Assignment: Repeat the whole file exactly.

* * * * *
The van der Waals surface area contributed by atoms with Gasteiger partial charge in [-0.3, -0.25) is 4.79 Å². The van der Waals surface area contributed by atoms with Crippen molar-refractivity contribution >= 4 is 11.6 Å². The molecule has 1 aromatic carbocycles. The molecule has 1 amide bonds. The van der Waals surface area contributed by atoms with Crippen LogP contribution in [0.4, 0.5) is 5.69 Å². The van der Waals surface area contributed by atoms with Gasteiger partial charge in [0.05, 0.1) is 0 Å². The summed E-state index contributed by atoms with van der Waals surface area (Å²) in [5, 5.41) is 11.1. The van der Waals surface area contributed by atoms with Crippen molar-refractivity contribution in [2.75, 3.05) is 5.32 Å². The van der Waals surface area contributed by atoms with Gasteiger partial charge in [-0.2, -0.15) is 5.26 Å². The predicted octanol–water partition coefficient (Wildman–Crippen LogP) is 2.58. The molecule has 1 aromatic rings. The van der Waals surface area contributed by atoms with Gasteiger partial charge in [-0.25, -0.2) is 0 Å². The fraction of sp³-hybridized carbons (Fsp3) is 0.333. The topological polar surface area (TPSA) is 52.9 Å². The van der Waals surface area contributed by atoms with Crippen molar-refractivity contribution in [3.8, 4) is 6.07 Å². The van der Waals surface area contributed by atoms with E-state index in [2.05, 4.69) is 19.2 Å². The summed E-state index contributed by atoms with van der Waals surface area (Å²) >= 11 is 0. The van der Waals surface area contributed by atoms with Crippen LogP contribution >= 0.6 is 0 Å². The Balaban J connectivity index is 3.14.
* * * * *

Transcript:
The van der Waals surface area contributed by atoms with Gasteiger partial charge in [-0.3, -0.25) is 4.79 Å². The van der Waals surface area contributed by atoms with Crippen molar-refractivity contribution >= 4 is 11.6 Å². The molecule has 1 aromatic carbocycles. The molecule has 1 amide bonds. The van der Waals surface area contributed by atoms with Crippen LogP contribution in [0.4, 0.5) is 5.69 Å². The van der Waals surface area contributed by atoms with Gasteiger partial charge in [0.05, 0.1) is 0 Å². The summed E-state index contributed by atoms with van der Waals surface area (Å²) in [5, 5.41) is 11.1. The van der Waals surface area contributed by atoms with Crippen molar-refractivity contribution in [2.75, 3.05) is 5.32 Å². The van der Waals surface area contributed by atoms with Gasteiger partial charge in [-0.2, -0.15) is 5.26 Å². The predicted octanol–water partition coefficient (Wildman–Crippen LogP) is 2.58. The molecule has 1 aromatic rings. The van der Waals surface area contributed by atoms with Gasteiger partial charge in [-0.25, -0.2) is 0 Å². The fraction of sp³-hybridized carbons (Fsp3) is 0.333. The topological polar surface area (TPSA) is 52.9 Å². The van der Waals surface area contributed by atoms with Crippen molar-refractivity contribution in [3.8, 4) is 6.07 Å². The van der Waals surface area contributed by atoms with E-state index in [2.05, 4.69) is 19.2 Å². The summed E-state index contributed by atoms with van der Waals surface area (Å²) >= 11 is 0. The van der Waals surface area contributed by atoms with Crippen LogP contribution >= 0.6 is 0 Å². The Balaban J connectivity index is 3.14.